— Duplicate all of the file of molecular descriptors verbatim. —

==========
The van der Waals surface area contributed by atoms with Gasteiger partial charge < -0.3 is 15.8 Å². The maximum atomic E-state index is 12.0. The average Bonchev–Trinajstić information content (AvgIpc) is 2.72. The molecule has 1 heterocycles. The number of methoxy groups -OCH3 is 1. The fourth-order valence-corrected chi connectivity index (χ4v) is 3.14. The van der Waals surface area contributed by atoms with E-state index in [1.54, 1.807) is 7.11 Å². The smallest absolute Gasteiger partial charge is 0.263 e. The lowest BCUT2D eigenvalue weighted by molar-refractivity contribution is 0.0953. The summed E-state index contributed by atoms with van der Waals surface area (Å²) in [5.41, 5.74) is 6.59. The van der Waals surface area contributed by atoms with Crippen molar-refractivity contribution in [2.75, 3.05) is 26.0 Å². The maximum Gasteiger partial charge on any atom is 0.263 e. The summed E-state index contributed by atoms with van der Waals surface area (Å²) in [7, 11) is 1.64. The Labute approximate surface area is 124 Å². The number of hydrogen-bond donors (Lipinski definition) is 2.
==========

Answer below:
The van der Waals surface area contributed by atoms with Gasteiger partial charge < -0.3 is 15.8 Å². The maximum atomic E-state index is 12.0. The average Bonchev–Trinajstić information content (AvgIpc) is 2.72. The molecule has 1 heterocycles. The number of methoxy groups -OCH3 is 1. The fourth-order valence-corrected chi connectivity index (χ4v) is 3.14. The van der Waals surface area contributed by atoms with E-state index in [1.54, 1.807) is 7.11 Å². The smallest absolute Gasteiger partial charge is 0.263 e. The lowest BCUT2D eigenvalue weighted by molar-refractivity contribution is 0.0953. The summed E-state index contributed by atoms with van der Waals surface area (Å²) in [5.41, 5.74) is 6.59. The van der Waals surface area contributed by atoms with Crippen molar-refractivity contribution in [2.75, 3.05) is 26.0 Å². The maximum Gasteiger partial charge on any atom is 0.263 e. The summed E-state index contributed by atoms with van der Waals surface area (Å²) in [7, 11) is 1.64. The Labute approximate surface area is 124 Å². The number of hydrogen-bond donors (Lipinski definition) is 2.